Sunday, 13 March 2011 02:47
..Hello, and Welcome..
....... to Ovada at Berthong Street
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Berthong Street was both the way to Berthong, and the street
where I lived in my childhood years. Today, it is a digital memory,
a place for collecting treasures.
It was more like a country lane as I remember it, a long and
sometimes happy route to our home, but that depended
on what had happened to start me on my journey, and what
kind of reception I could reasonably expect. The coming
of the telephone to our street had one major disadvantage: it
allowed teachers to tell their tales faster than I could walk.
Now, a street full of happy memories,
of family, old motor cars, trucks and
dogs. Horse-drawn bakers' and milk
carts there were
and unseen wagons
worked through the night, but the
valiant draught horses were being
displaced by noisy, unreliable trucks
of all shapes and sizes. Most of them
had done their duty in New Guinea, and Borneo and other such
dreaded, war torn lands, another world and another time.
There was new hope in people's faces in those days as men
returning from war, were building new homes and new lives.
The street was becoming a busy thoroughfare, and might
soon be decorated with a narrow strip of black macadam
surface, flanked by wide, weedy fairways reaching down
to nondescript, unsealed gutters.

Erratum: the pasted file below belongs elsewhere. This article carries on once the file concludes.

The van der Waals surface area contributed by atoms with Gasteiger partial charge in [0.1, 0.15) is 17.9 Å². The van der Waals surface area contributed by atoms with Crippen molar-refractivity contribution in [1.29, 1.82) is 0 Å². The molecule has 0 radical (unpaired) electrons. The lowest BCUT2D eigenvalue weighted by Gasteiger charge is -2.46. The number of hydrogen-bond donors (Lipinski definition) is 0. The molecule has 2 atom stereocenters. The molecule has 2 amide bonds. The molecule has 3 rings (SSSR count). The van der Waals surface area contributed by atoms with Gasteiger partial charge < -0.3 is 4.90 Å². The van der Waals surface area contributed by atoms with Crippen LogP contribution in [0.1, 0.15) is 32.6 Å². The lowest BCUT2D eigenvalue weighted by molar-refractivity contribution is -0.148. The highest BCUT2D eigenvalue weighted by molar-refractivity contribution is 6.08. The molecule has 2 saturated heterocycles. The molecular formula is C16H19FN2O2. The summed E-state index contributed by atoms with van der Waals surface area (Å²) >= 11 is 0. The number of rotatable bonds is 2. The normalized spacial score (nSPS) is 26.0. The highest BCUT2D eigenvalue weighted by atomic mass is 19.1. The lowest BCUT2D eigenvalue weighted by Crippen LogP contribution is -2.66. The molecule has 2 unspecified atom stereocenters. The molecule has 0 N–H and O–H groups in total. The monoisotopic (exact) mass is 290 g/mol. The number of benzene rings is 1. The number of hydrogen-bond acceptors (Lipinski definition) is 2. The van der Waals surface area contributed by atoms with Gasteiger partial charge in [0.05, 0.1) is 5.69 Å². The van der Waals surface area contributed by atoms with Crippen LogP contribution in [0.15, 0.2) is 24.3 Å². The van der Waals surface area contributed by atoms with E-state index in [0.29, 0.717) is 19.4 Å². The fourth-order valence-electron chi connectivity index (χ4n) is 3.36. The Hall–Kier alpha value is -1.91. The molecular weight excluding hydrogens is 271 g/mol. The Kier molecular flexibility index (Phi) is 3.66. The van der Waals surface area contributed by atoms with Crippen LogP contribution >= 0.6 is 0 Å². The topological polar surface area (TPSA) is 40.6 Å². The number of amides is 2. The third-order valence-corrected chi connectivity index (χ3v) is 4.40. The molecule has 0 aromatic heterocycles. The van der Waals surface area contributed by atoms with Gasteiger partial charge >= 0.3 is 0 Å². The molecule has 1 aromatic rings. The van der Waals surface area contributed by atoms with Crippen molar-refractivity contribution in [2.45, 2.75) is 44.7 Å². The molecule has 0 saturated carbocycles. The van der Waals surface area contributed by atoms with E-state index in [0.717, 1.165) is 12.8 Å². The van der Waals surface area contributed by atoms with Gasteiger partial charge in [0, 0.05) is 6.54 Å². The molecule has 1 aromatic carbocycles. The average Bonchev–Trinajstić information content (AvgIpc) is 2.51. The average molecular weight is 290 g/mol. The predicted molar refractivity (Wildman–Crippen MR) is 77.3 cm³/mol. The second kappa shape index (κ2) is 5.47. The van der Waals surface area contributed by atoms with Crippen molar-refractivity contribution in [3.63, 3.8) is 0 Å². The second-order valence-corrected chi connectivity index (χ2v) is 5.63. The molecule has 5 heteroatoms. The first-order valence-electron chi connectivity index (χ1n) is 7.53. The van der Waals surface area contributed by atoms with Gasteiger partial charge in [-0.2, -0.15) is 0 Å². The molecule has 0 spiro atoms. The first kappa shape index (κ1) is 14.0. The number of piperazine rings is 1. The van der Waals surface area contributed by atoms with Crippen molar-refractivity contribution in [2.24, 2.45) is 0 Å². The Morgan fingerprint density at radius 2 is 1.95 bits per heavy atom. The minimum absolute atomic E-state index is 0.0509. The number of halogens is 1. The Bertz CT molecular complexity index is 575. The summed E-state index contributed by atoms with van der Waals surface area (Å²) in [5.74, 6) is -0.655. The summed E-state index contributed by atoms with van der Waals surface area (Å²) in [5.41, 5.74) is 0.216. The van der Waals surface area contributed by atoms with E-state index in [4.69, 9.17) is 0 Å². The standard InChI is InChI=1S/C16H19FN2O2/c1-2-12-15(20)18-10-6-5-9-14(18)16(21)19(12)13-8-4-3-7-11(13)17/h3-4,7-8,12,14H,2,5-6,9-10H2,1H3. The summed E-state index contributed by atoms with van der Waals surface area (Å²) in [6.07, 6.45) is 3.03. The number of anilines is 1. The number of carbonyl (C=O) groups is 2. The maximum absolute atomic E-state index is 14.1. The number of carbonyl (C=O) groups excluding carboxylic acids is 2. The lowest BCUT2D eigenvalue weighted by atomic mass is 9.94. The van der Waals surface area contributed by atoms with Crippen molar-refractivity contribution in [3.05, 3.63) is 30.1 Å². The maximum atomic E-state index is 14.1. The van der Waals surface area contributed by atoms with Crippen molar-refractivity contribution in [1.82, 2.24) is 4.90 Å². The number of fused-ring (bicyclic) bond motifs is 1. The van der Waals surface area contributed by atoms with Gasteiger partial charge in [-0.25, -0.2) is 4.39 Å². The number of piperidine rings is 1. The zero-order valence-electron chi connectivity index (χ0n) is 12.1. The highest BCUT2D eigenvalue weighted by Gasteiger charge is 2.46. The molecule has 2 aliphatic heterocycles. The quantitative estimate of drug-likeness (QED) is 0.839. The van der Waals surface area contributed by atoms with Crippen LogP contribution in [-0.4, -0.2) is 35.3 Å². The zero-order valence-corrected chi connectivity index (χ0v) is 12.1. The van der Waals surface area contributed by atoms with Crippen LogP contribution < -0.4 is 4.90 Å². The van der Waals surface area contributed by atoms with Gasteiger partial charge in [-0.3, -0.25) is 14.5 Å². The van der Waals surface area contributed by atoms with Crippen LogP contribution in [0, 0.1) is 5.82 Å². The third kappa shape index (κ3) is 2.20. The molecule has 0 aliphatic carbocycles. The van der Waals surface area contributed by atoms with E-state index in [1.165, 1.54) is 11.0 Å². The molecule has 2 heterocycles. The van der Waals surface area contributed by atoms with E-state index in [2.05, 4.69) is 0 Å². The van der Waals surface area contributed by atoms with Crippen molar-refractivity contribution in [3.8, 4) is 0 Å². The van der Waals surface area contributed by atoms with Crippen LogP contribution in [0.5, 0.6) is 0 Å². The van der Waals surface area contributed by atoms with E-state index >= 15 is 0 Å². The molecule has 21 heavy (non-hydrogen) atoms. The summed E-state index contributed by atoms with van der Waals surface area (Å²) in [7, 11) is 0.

To our city dwelling visitors, there was something
perplexing about these three-lane roadways, one of
asphalt, flanked by weeds. But those city folk ought
to have been well aware of the folly of allowing narrow
lanes to morph into Sydney's busy streets. Colonial
planners had learned hard from the experience and by
mid 20thC, even in Berthong Street, the gutter-to-gutter
limit would be of such a width as to allow various
horse-drawn carts to turn without unharnessing the team.
None of these quaint country town features were out of place to the boy who scampered to school to avoid a late mark and the cane, and dawdled home in the afternoon with a head full of childhood fantasies. Such a child was selectively conscious of the world around him and there were so many pursuits to excite his imagination: school was not amongst them.
We were a family of builders, rarely rich except in the popular
belief of those people who owned the hidden faces at
windows as I passed. We rode the pendulum of fortune from
plenty to penury whilst government agencies deferred payment
of their debts from one budget to the next.
Like the farmer who spent the family savings planting a crop
that he might never harvest, there was an element of the
gambler in such men. Wisdom spoke of the foolhardiness of
such unmet payments, but wisdom seldom put food on the
In my juvenile view of the world, Berthong really was our street. Ours was the first home at the Berthong end, high on a hill, our castle! The folk in the housing estate down the hill, might have seen it as a little bit of feudalism in country Australia. A ridiculous notion to be sure, but the resentment was alive and well. There were few who passed the time of day to the builder's sons, but neither did they share their unhappiness unless the cause was a window that got in the path of a misdirected football or a stone from a sure-fire catapult.
There were many happy days, and when school was
mercifully closed, the boys might roam the grassy
hillside in the company of their Collie dog. Then, the
street and the rolling grassy hills were just likea little
bit of heaven.
The delighted Collie Dog thought so too!
Then, Ovada Berthong Street was ...
............................Our Laughing Place!
Last Updated ( Saturday, 11 February 2012 05:14 )